The attorney for the Soviet magazine Man and Law was unable to provide proof for its published accusations that Ninel Kulagina had never served in World War II, that she was a repeat criminal with multiple convictions, and was faking her psychic powers with magnets and threads. A military veteran testified that he had known her as a radio operator during the war and documents were provided that proved her service and war-related injury. The unearned war medal issue had some truth to it, explained by Kulagina's attorney that she had found it at a dance on the carpet, put it on as a prank and was photographed, and it was later returned to its owner. The defamation trial judge rendered a partial verdict in favor of Kulagina. The magazine was ordered to print a correction. The magazine filed an appeal with the Moscow Municipal Court, which was denied, and on January 26, 1988, the verdict went into effect. Kulagina was not seeking money. Here is the decision, translated online into English by Google from Russian:
DECISION OF THE NATIONAL COURT Dzerzhinsky district:
If Ninel Kulagina and her Russian supporters were part of a Soviet government propaganda effort, it is unlikely that the two articles appearing in a government-run publication defaming her would have been published in the first place or they would have been quickly retracted.
Scientist Eduard Naumov, the researcher filmed sitting next to Kulagina in the film frames and animations seen here, was sentenced in a Moscow court on March 26, 1974 to nearly two years in a Soviet labor camp on a trumped up charge of receiving money for a public lecture without permission, but the suspected real reason according to his colleagues, as reported in a US Defense Intelligence Agency report (Soviet and Czechoslovakian Parapsychology Research, 1975 (4.06 MB), was his continuing to have unauthorized contacts with foreign parapsychologists after being warned to stop.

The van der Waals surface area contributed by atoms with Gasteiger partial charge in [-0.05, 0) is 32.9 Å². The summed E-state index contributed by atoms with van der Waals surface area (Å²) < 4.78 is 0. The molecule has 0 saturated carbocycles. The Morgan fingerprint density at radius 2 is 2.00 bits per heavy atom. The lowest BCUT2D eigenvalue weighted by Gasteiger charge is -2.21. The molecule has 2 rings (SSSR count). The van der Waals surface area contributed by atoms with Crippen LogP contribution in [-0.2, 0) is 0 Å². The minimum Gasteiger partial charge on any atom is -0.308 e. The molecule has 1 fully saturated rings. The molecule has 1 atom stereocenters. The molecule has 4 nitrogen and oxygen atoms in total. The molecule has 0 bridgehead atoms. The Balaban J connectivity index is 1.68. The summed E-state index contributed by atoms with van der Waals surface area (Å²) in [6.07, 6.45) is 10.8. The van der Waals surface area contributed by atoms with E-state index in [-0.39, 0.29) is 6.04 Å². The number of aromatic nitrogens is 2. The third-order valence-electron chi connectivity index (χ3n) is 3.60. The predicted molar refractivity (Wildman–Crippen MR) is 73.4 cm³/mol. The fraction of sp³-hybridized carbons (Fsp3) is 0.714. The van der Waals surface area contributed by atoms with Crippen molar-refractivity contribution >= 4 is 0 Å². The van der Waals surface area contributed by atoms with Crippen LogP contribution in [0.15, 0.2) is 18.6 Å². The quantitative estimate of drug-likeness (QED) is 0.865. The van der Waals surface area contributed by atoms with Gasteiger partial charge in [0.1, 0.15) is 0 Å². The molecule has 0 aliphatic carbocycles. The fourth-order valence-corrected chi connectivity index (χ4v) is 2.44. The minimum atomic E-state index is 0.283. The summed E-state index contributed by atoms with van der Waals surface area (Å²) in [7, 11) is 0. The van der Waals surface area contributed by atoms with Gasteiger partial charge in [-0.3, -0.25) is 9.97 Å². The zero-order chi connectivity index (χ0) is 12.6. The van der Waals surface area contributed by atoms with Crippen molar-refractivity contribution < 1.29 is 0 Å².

Page 15: "Naumov became very active, gave numerous public appearances, and was very open to Western researchers. . . . In 1974, Naumov was arrested by the KGB and sentenced for over a year to [a] labor camp in Siberia. The official KGB charge against him was taking fees for a lecture he gave on parapsychology.
There are mentions in various written works describing Eduard Naumov as a biologist, including the above-mentioned defamation court case. Here is how Naumov was described in a US Army Medical Intelligence Office/DIA report (Controlled Offensive Behavior , 1972 (4.06 MB):